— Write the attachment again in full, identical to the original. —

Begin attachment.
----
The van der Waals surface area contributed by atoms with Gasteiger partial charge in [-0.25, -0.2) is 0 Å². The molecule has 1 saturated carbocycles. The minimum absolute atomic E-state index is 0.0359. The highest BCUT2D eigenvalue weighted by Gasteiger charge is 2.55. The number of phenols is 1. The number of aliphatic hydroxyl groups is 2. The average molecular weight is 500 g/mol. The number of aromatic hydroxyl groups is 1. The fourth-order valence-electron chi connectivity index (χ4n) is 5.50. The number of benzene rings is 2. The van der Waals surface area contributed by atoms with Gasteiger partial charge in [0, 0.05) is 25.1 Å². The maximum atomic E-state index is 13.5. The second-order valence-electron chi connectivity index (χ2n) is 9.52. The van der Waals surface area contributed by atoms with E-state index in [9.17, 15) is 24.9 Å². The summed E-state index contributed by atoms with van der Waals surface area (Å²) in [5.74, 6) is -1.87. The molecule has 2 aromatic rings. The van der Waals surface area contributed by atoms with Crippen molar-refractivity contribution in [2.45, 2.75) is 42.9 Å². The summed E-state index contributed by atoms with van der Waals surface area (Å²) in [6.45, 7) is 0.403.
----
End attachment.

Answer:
The van der Waals surface area contributed by atoms with Gasteiger partial charge in [-0.25, -0.2) is 0 Å². The molecule has 1 saturated carbocycles. The minimum absolute atomic E-state index is 0.0359. The highest BCUT2D eigenvalue weighted by Gasteiger charge is 2.55. The number of phenols is 1. The number of aliphatic hydroxyl groups is 2. The average molecular weight is 500 g/mol. The number of aromatic hydroxyl groups is 1. The fourth-order valence-electron chi connectivity index (χ4n) is 5.50. The number of benzene rings is 2. The van der Waals surface area contributed by atoms with Gasteiger partial charge in [0, 0.05) is 25.1 Å². The maximum atomic E-state index is 13.5. The second-order valence-electron chi connectivity index (χ2n) is 9.52. The van der Waals surface area contributed by atoms with E-state index in [9.17, 15) is 24.9 Å². The summed E-state index contributed by atoms with van der Waals surface area (Å²) in [5.74, 6) is -1.87. The molecule has 2 aromatic rings. The van der Waals surface area contributed by atoms with Crippen molar-refractivity contribution in [2.45, 2.75) is 42.9 Å². The summed E-state index contributed by atoms with van der Waals surface area (Å²) in [6.45, 7) is 0.403.